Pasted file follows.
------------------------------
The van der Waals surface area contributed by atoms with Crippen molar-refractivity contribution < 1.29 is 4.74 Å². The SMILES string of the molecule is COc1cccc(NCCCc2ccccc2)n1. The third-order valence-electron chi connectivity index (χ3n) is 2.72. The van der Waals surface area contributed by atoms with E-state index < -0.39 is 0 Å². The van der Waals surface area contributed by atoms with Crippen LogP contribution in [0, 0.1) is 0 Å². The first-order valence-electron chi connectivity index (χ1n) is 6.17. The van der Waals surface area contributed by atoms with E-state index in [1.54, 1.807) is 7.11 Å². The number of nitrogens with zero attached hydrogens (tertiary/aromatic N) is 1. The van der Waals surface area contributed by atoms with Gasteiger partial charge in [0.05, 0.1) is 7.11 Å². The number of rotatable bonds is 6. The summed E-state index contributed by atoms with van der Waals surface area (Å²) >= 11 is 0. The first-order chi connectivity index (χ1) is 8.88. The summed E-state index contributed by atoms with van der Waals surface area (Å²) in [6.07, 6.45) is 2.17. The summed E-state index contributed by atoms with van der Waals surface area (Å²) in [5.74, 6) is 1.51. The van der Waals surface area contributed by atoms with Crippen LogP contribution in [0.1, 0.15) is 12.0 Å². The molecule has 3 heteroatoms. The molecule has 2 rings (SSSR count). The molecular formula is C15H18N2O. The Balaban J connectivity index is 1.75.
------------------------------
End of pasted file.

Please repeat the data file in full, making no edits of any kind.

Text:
The van der Waals surface area contributed by atoms with Crippen molar-refractivity contribution < 1.29 is 4.74 Å². The SMILES string of the molecule is COc1cccc(NCCCc2ccccc2)n1. The third-order valence-electron chi connectivity index (χ3n) is 2.72. The van der Waals surface area contributed by atoms with E-state index < -0.39 is 0 Å². The van der Waals surface area contributed by atoms with Crippen LogP contribution in [0, 0.1) is 0 Å². The first-order valence-electron chi connectivity index (χ1n) is 6.17. The van der Waals surface area contributed by atoms with E-state index in [1.54, 1.807) is 7.11 Å². The number of nitrogens with zero attached hydrogens (tertiary/aromatic N) is 1. The van der Waals surface area contributed by atoms with Gasteiger partial charge in [0.05, 0.1) is 7.11 Å². The number of rotatable bonds is 6. The summed E-state index contributed by atoms with van der Waals surface area (Å²) >= 11 is 0. The first-order chi connectivity index (χ1) is 8.88. The summed E-state index contributed by atoms with van der Waals surface area (Å²) in [6.07, 6.45) is 2.17. The summed E-state index contributed by atoms with van der Waals surface area (Å²) in [5.74, 6) is 1.51. The van der Waals surface area contributed by atoms with Crippen LogP contribution in [0.1, 0.15) is 12.0 Å². The molecule has 3 heteroatoms. The molecule has 2 rings (SSSR count). The molecular formula is C15H18N2O. The Balaban J connectivity index is 1.75.